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Sources: Lori Goetsch, 785-532-7492,;
and Tony Crawford, 785-532-7456,
Web site:
News release prepared by: Beth Bohn, 785-532-6415,

Thursday, Aug. 20, 2009


MANHATTAN -- The legacy of one of Kansas' most noted newspaper and political families will be celebrated Thursday, Sept. 3, at Kansas State University's Hale Library with a special ceremony to mark the donation and opening of the Mamie Alexander Boyd Papers and the McDill "Huck" and Marie Boyd Papers, which are housed in the library's Morse Department of Special Collections. The papers were donated by members of the Boyd family.

The event will start at 1:30 p.m. in the Hemisphere Room on the fifth floor of Hale Library with remarks by Lori Goetsch, dean of K-State Libraries; Tony Crawford, university archivist; other K-State representatives; and members of the Boyd family. The opening of the special exhibition, "'Kansas -- Say it Above a Whisper': The Boyd Family Legacy," and a reception will be from 2:30-4:30 p.m. in the library's fifth-floor gallery. The public is invited to attend. Several political, community and business leaders associated with the Boyds also have been invited.

"The papers will enhance students and scholars working in a number of fields, including politics, Kansas history, rural life, newspapers and journalism, women's history, and K-State history," Goetsch said. "The collections also are among some of the significant contributions the Boyds have made to K-State."

The Huck Boyd Institute for Rural Development at K-State and the Huck Boyd National Center for Community Media at K-State's A.Q. Miller School of Journalism and Mass Communications were established in honor of Huck Boyd. In addition, K-State renamed its former Northwest Hall as Mamie Boyd Hall in honor of her many accomplishments and support of K-State.

"The collections document the Boyds' work as owners and publishers of newspapers in Phillips and Jewell counties and take up about 90 linear feet of shelf space in Hale Library's special collections department," Crawford said. "There also is a substantial amount of material related to Huck Boyd's political career, including his two unsuccessful campaigns for the Republican gubernatorial nomination in Kansas in 1960 and 1964, and his campaign work for Kansas Gov. Ed Arn, Sen. Bob Dole and Presidents Dwight Eisenhower and Richard Nixon."

Crawford said the papers from both Mamie and Marie Boyd show the strength of their active involvement in numerous women's organization on the local, state and national levels, as well as their community involvement.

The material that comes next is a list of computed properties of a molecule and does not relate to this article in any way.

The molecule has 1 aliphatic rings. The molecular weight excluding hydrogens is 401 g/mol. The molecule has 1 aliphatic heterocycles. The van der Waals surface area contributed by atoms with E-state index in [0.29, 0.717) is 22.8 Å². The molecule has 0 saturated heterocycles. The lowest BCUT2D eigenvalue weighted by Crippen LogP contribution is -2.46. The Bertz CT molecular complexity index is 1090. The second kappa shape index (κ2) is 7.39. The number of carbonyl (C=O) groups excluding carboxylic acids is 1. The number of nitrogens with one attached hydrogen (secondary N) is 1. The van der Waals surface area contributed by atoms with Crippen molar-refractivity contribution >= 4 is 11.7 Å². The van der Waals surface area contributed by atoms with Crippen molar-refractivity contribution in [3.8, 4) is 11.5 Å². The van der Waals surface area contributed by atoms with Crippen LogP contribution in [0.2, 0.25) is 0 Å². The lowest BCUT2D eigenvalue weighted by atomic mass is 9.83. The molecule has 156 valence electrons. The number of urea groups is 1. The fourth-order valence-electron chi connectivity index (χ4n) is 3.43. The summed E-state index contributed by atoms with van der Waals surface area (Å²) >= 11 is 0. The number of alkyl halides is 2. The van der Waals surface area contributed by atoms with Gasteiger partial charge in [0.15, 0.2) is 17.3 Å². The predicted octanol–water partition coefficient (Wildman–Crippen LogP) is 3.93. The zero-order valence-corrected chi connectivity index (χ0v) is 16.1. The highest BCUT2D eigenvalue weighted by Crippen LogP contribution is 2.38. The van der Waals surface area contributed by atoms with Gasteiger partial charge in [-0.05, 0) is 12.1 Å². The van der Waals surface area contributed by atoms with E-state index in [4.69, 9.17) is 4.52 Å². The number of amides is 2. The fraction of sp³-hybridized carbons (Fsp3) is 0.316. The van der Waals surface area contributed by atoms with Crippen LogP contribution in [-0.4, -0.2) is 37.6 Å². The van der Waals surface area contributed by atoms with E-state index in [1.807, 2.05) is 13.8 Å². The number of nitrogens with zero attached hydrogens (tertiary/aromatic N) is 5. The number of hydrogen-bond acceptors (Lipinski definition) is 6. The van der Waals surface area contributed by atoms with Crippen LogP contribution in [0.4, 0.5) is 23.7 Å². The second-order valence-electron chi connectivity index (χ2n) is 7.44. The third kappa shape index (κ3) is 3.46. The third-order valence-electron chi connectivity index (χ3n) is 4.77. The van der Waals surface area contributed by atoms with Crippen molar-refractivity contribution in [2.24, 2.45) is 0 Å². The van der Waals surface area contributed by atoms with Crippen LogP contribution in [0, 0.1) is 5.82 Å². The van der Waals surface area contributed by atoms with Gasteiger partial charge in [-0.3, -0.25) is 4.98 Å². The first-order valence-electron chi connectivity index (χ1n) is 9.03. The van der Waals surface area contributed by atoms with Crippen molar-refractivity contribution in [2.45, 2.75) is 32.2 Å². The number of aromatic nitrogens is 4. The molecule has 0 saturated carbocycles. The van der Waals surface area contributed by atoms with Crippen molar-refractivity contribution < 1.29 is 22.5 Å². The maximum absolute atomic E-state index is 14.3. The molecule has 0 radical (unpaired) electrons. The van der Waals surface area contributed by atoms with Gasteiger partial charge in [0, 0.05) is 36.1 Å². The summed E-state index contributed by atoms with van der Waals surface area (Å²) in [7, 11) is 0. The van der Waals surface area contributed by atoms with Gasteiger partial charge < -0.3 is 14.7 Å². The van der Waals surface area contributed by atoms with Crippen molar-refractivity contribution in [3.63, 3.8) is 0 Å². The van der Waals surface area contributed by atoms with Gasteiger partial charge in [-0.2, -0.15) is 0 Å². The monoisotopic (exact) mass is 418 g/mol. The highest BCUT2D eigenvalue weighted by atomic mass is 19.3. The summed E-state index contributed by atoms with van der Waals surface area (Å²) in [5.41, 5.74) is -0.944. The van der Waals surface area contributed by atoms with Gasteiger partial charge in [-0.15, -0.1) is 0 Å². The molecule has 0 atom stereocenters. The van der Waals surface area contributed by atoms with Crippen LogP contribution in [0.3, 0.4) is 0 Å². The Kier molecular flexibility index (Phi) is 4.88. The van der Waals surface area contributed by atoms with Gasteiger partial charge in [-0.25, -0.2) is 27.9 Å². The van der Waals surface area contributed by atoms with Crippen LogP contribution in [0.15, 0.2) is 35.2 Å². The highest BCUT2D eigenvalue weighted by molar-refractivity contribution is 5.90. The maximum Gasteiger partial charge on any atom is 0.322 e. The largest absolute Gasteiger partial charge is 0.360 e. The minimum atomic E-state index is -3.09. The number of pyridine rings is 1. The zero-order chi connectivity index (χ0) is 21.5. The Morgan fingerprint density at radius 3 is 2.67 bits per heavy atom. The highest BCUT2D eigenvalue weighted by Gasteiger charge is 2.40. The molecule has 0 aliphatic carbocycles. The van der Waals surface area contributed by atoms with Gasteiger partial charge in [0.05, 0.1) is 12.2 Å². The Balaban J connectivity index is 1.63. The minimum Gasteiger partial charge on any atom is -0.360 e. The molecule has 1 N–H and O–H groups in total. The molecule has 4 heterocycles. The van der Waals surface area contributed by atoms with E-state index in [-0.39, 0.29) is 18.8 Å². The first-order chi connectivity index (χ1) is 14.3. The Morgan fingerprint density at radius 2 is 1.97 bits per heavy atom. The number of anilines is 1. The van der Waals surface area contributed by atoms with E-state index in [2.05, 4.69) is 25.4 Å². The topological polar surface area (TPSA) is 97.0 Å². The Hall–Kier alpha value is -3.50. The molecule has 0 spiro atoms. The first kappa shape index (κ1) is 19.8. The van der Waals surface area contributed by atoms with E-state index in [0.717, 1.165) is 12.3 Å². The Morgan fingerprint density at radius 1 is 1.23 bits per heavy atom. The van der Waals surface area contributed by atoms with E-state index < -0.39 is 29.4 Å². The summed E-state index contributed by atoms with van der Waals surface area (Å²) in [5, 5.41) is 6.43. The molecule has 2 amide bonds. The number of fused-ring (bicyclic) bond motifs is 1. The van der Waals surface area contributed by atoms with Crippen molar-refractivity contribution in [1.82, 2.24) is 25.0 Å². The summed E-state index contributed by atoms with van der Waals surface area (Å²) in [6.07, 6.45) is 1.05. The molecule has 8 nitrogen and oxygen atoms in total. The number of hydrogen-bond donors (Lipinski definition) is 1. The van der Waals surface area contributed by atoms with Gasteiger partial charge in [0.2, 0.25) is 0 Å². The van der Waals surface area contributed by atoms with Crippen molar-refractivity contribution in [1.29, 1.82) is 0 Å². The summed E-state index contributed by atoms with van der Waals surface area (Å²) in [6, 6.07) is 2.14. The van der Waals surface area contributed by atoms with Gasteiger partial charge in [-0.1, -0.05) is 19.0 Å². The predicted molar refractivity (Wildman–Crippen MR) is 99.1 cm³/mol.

"The common thread that connects all members of the Boyd family is their love of Kansas and their efforts to improve the lives of people in rural America, Kansas in particular," Crawford said. "This theme is captured in Mamie's motto, 'Kansas -- Say it Above a Whisper.'"

The former Mamie Alexander married Frank Boyd Sr. in 1905 and joined him in the newspaper business in Phillipsburg. She also was editor of the Jewel County Record in Mankato from 1947 until her death in 1973. Her many honors include serving as the first woman president of the K-State Alumni Association and first Distinguished Service Award recipient in journalism from K-State; Kansas Mother of Year; first recipient of the National Newspaper Association's McKinney Award; and the first woman to receive the William Allen White Award for Journalistic Merit.

In 1928 Huck Boyd left K-State to join his parents, Frank and Mamie Boyd, in running the Phillips County Review. He served as editor and publisher until his death in 1987. Boyd was active in politics at all levels. Along with his campaign and political work for such Kansas political heavyweights as Landon, Eisenhower and Dole, he ran unsuccessful attempts for the Republican nomination for Kansas governor in 1960 and 1964. His many honors include serving on the Kansas Board of Regents and as president of the Kansas Press Association; as a delegate to the United Nations Economic and Social Council in Geneva, Switzerland; receiving the William Allen White Foundation's Journalistic Merit Award, the Victor Murdock Award for Editorial Excellence and the Alumni Medallion from the K-State Alumni Association; and being named Kansan of the Year and Kansan of the Decade.

Marie Kreikenbaum Boyd taught elementary school until marrying Huck Boyd in 1930. She was a dedicated participant in her husband's political activities and was a partner at the Phillips County Review. She began her longtime involvement in women's organizations in 1931 when she joined P.E.O. She went on to help form the Gray Ladies organization, served as president of Woman's Kansas Day Club, and was a member of Eastern Star, the Phillips County Arts Council, the Hansen Museum in Logan and many other community and state organizations.

The opening of the Boyds' collections also is in conjunction with K-State's 10th annual Huck Boyd Lecture in Community Media to be given by Scott Kraft, senior editor of the Los Angeles Times and a 1977 K-State journalism alum, at 10:30 a.m. Sept. 3 in Forum Hall at the K-State Student Union. The lecture is free and the public is invited.

More information on the Boyds' collections is available by contacting Crawford at 785-532-7456 or